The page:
Soy milk and rice or bean porridge are the ideal pairings for this dish. You can regularly observe people eat at tiny restaurants with a porridge spoon in one hand and deep-fried dough sticks in the other. Some people enjoy drizzling soy milk over their youtiao. You can even see individuals eating dough sticks with soup or noodles at some locations. So, it’s a clearly versatile food item.
Yang Rou Chuan – Lamb Kebabs in the Muslim Quarter
Follow your nose to vendors offering Yang Rou Chuan, AKA, the legendary grilled lamb kebabs. These are a quintessential Beijing favorite– among many lamb-loving Northern Chinese, in fact.
If you are not in the lamb mood, there are still many choices for you. Roujiamo is famous as the Chinese version of a hamburger. Whereas these excellent flatbread sandwiches are often loaded with pork elsewhere, roujiamo is typically filled with cumin-infused fried beef in the Muslim Quarter.
Baozi- Chinese Dough Buns
Baozi refers to Chinese dough buns. These are steamed on bamboo steaming trays and frequently loaded with delicious meat, such as barbecued pork and vegetables. Cooking them is similar to jiaozi or Chinese dumplings.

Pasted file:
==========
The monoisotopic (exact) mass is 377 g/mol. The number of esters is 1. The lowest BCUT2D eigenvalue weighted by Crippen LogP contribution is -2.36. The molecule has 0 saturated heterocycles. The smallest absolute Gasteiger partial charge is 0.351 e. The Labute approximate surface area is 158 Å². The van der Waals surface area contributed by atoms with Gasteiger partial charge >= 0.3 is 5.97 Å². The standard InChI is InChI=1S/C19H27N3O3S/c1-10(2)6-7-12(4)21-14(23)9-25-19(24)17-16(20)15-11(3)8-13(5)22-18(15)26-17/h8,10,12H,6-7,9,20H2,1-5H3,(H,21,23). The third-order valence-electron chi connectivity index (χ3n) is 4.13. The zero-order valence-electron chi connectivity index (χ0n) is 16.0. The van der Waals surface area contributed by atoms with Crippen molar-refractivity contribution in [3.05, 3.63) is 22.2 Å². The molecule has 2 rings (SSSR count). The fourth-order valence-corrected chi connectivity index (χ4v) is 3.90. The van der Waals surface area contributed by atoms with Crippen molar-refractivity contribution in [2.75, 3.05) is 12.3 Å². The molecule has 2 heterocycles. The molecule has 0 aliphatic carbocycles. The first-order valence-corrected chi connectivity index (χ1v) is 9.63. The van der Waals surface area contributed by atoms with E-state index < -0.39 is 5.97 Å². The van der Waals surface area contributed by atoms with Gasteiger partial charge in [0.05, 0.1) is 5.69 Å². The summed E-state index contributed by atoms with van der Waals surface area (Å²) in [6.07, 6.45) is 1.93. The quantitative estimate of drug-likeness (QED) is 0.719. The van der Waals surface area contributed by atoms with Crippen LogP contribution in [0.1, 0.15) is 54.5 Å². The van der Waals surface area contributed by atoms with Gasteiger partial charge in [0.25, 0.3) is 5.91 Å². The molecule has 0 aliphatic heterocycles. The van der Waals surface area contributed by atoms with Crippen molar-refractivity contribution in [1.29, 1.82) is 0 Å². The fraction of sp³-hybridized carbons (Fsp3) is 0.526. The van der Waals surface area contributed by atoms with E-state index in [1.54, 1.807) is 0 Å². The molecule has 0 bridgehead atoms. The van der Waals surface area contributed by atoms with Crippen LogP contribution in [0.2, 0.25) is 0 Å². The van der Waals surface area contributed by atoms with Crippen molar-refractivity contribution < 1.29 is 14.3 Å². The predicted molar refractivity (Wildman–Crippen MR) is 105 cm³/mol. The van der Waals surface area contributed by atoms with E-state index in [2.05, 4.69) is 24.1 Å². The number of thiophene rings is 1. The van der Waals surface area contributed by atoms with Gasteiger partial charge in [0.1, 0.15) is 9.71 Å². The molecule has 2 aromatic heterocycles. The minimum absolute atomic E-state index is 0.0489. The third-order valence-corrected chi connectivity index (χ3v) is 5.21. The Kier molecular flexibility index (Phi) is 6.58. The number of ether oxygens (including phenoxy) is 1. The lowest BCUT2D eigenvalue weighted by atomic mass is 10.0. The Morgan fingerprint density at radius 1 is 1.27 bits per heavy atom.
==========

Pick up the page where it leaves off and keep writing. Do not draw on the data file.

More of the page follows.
The main distinction is that baozi has a thicker dough and are more filling. They frequently come in two sizes. Dabao, large buns, refers to the type of baozi that street sellers sell most frequently. Xiaobao are the little buns. Buns are tiny, easy to take anywhere, and therefore very popular as street food. This is one staple of Chinese street food.
Lǘròu huǒshāo- Donkey Meat Sandwich
According to historical sources, donkey flesh has reportedly been a Chinese delicacy since the Ming Dynasty. Back then, it helped military personnel survive wars and battles.
Today, especially in Baoding, it is a widely available, well-liked, and famous Chinese street food that is easy to transport. After shredding, the donkey flesh is cooked with various sauces and seasonings. This produces a juicy, savory quantity of meat sandwiched between two buns.
Bing tanghulu- Chinese Candy Hawthorns
Bing tanghulu are Chinese hawthorns that you impale onto long, thin sticks. Then, coat them with a firm sugar syrup coating. Moreover, they have a sweet and tart flavor comparable to that of small candy apples. However, these are more acidic, astringent, and gritty.